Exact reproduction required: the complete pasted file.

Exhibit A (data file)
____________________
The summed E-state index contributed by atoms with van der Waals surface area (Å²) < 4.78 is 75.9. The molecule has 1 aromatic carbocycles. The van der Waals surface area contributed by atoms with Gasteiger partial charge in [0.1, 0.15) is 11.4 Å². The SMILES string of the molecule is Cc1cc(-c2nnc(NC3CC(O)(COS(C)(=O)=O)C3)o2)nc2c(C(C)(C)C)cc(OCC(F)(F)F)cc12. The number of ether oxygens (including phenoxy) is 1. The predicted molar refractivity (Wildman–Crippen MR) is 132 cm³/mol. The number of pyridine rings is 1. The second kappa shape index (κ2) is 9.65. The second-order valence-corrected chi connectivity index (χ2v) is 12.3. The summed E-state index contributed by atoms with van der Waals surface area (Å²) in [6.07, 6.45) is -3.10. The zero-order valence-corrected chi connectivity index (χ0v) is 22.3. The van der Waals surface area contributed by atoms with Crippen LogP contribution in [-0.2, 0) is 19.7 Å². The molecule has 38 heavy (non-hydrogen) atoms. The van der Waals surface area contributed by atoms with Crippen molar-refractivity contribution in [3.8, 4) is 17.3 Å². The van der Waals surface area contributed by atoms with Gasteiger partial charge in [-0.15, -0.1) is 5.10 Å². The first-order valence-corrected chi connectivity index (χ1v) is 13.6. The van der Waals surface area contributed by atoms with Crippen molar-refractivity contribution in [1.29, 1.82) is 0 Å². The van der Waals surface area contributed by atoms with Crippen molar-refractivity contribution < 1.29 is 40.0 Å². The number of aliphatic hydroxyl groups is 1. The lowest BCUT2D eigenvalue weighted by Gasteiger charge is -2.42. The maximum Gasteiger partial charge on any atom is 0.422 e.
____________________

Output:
The summed E-state index contributed by atoms with van der Waals surface area (Å²) < 4.78 is 75.9. The molecule has 1 aromatic carbocycles. The van der Waals surface area contributed by atoms with Gasteiger partial charge in [0.1, 0.15) is 11.4 Å². The SMILES string of the molecule is Cc1cc(-c2nnc(NC3CC(O)(COS(C)(=O)=O)C3)o2)nc2c(C(C)(C)C)cc(OCC(F)(F)F)cc12. The number of ether oxygens (including phenoxy) is 1. The predicted molar refractivity (Wildman–Crippen MR) is 132 cm³/mol. The number of pyridine rings is 1. The second kappa shape index (κ2) is 9.65. The second-order valence-corrected chi connectivity index (χ2v) is 12.3. The summed E-state index contributed by atoms with van der Waals surface area (Å²) in [6.07, 6.45) is -3.10. The zero-order valence-corrected chi connectivity index (χ0v) is 22.3. The van der Waals surface area contributed by atoms with Crippen LogP contribution in [-0.2, 0) is 19.7 Å². The molecule has 38 heavy (non-hydrogen) atoms. The van der Waals surface area contributed by atoms with Crippen molar-refractivity contribution in [3.8, 4) is 17.3 Å². The van der Waals surface area contributed by atoms with Gasteiger partial charge in [-0.15, -0.1) is 5.10 Å². The first-order valence-corrected chi connectivity index (χ1v) is 13.6. The van der Waals surface area contributed by atoms with Crippen molar-refractivity contribution in [1.29, 1.82) is 0 Å². The van der Waals surface area contributed by atoms with Crippen molar-refractivity contribution < 1.29 is 40.0 Å². The number of aliphatic hydroxyl groups is 1. The lowest BCUT2D eigenvalue weighted by Gasteiger charge is -2.42. The maximum Gasteiger partial charge on any atom is 0.422 e.